In an article published in Inside Higher Ed in June 2020, Peter C. Herman, professor at San Diego State University, wrote of how his students responded when asked to narrate their experience of online education: “But for all their differences in age, gender, ethnicity, sexual orientation, citizenship and intellectual preparedness, they [i.e. students] universally agreed on their evaluation of online learning: they hated it... One student said that she felt like she wasn’t getting 10 percent of the regular class. Another wrote, ‘I haven’t learned anything since we went online.’ (For the record, I asked for and received permission to quote their responses.)... All told, moving online caused ‘a profound sense of loss’.” Perhaps the primary reason for this sense of loss and futility, echoed by almost every student I have discussed this with in the last year, lies in the fact that educators and educational planners (such as those who prepare documents like the NEP 2020) seem not to take into account that a considerable, and maybe the most valuable, part of the learning in educational institutions takes place outside the classroom, in peer interactions that occur in places and spaces within campus but hidden from the gaze of teachers and other authority figures. In “Requiem for the Students”, one of the essays in Where Are We Now?, Agamben points out how a “much more crucial aspect” of going online for classes is, “significantly, going unnoticed: the end of student life as a form of existence. Universities were born in Europe from student associations (universitates), whence derives their name. Being a student was, first and foremost, a form of life, one to which studying and listening to lectures were certainly fundamental, but to which encountering and constantly exchanging ideas with other scholarii, who often came from the most remote locations and who would gather in nationes according to their places of origin, was no less important.” By seeking to destroy a form of life that should be a crucial component of what it means to be human and by looking at education and learning from a narrow utilitarian perspective, our nation’s leaders may well have pushed our youth, and our future, along a path that might prove to be disastrous in both the short and long term.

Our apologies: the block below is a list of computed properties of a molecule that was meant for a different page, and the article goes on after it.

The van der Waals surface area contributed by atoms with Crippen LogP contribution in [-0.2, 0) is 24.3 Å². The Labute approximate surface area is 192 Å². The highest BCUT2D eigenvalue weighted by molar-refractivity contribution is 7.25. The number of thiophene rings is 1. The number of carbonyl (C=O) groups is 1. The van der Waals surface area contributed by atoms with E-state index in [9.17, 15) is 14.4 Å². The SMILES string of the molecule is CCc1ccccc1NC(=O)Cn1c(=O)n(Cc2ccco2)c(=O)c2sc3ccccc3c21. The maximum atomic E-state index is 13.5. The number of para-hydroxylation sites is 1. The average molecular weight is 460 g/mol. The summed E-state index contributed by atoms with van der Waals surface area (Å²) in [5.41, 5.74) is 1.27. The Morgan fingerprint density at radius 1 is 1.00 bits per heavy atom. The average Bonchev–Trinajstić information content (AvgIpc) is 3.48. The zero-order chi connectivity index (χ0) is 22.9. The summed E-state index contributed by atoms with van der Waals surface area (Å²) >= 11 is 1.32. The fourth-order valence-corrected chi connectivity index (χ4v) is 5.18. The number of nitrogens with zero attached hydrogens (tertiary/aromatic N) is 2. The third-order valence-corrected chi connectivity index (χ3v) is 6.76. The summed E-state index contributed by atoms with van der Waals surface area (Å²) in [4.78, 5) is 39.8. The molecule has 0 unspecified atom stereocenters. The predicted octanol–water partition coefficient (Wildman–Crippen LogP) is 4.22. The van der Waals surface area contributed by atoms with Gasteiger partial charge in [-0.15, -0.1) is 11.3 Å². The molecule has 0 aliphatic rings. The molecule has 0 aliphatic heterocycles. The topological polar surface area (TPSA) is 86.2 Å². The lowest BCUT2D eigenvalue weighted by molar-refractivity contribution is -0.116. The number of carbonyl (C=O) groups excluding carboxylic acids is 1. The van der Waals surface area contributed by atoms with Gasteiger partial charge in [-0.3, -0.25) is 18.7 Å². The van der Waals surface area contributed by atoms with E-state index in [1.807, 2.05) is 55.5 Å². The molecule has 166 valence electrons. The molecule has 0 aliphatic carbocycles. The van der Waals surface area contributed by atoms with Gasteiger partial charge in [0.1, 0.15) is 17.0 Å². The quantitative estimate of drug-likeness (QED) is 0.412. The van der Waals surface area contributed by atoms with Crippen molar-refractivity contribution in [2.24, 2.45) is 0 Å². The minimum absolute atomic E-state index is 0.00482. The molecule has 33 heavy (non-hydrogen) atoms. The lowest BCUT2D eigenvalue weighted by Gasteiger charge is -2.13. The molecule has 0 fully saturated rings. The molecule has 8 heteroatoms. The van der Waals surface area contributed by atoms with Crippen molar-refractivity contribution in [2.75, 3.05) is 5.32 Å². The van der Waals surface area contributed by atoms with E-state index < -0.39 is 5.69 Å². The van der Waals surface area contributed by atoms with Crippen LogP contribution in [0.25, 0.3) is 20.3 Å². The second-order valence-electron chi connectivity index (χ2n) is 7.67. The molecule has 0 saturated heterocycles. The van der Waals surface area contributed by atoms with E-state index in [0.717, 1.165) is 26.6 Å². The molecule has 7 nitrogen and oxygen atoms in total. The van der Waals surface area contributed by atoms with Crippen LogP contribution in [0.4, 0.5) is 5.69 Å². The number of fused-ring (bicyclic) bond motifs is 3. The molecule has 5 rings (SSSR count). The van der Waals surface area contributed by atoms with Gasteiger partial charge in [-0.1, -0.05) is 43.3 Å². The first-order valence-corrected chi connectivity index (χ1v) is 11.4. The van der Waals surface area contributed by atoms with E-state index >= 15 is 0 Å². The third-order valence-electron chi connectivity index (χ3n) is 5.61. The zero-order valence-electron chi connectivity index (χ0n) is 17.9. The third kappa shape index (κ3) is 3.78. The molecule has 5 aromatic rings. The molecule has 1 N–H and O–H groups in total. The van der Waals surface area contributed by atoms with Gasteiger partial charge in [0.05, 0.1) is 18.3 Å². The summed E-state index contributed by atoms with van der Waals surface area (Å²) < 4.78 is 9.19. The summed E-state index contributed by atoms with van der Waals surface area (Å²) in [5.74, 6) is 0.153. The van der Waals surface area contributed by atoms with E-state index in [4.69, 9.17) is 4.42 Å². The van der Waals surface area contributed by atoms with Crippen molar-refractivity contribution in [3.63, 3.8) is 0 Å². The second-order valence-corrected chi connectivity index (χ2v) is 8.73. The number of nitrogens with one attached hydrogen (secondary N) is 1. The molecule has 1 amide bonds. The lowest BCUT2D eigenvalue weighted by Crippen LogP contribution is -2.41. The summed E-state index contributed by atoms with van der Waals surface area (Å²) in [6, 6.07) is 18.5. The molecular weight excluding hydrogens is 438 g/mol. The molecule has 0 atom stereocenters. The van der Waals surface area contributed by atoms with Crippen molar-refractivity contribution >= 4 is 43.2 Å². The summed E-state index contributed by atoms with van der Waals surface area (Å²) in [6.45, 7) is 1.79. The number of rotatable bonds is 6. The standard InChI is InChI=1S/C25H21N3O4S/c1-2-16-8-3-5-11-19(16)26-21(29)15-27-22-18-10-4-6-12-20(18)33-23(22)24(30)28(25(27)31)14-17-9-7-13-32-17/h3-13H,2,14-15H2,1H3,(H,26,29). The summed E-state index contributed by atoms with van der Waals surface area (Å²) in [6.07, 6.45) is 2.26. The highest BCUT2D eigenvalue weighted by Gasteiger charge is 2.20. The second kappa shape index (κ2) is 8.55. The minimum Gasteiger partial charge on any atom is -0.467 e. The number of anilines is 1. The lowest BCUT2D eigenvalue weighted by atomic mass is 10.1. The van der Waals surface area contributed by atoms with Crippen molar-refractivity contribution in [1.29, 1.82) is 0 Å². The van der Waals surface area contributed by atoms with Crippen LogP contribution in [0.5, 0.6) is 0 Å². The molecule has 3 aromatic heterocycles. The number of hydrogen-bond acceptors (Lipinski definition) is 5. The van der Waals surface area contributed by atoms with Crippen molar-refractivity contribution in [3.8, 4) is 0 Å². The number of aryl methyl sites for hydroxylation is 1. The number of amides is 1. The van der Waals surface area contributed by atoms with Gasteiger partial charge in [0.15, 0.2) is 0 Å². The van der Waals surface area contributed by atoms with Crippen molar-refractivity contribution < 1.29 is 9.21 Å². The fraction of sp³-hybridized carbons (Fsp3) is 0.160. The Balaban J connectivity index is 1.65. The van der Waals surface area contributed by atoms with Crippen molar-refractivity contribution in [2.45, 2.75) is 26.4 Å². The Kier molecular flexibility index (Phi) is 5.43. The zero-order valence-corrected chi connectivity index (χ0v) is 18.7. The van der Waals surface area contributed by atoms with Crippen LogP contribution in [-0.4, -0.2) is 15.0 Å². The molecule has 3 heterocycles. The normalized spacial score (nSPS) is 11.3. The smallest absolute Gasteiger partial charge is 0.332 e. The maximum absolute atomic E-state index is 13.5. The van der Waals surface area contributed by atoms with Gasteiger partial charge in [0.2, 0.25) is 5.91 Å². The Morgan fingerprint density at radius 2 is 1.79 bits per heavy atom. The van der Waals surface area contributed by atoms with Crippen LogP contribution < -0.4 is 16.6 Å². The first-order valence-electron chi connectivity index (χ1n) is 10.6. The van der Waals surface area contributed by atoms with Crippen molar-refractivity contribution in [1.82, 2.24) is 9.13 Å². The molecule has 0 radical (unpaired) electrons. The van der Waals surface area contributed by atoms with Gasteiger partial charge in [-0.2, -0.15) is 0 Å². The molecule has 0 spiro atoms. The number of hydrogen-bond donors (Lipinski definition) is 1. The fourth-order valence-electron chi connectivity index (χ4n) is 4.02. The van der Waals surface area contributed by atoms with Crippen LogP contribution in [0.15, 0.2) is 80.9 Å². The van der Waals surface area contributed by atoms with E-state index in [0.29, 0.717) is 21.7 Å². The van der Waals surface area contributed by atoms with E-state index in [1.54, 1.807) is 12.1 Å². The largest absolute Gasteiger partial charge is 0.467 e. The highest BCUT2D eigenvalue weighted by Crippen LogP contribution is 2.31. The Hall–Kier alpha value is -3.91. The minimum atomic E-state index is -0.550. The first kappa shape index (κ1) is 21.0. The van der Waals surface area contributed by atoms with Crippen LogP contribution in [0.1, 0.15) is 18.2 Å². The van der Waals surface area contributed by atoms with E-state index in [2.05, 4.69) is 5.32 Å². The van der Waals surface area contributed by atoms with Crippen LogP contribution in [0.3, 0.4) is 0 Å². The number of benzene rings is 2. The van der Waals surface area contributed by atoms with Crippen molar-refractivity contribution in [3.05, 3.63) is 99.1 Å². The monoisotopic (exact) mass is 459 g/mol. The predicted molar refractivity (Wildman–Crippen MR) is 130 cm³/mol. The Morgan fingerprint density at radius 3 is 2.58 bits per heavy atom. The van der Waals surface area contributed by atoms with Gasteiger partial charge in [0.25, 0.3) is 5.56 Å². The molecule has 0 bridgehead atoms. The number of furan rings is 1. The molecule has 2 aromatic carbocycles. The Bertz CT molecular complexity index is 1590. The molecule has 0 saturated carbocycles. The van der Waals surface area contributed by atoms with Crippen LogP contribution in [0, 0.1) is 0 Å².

Samantak Das is professor of Comparative Literature, Jadavpur University, and has been working as a volunteer for a rural development NGO for the last 30 years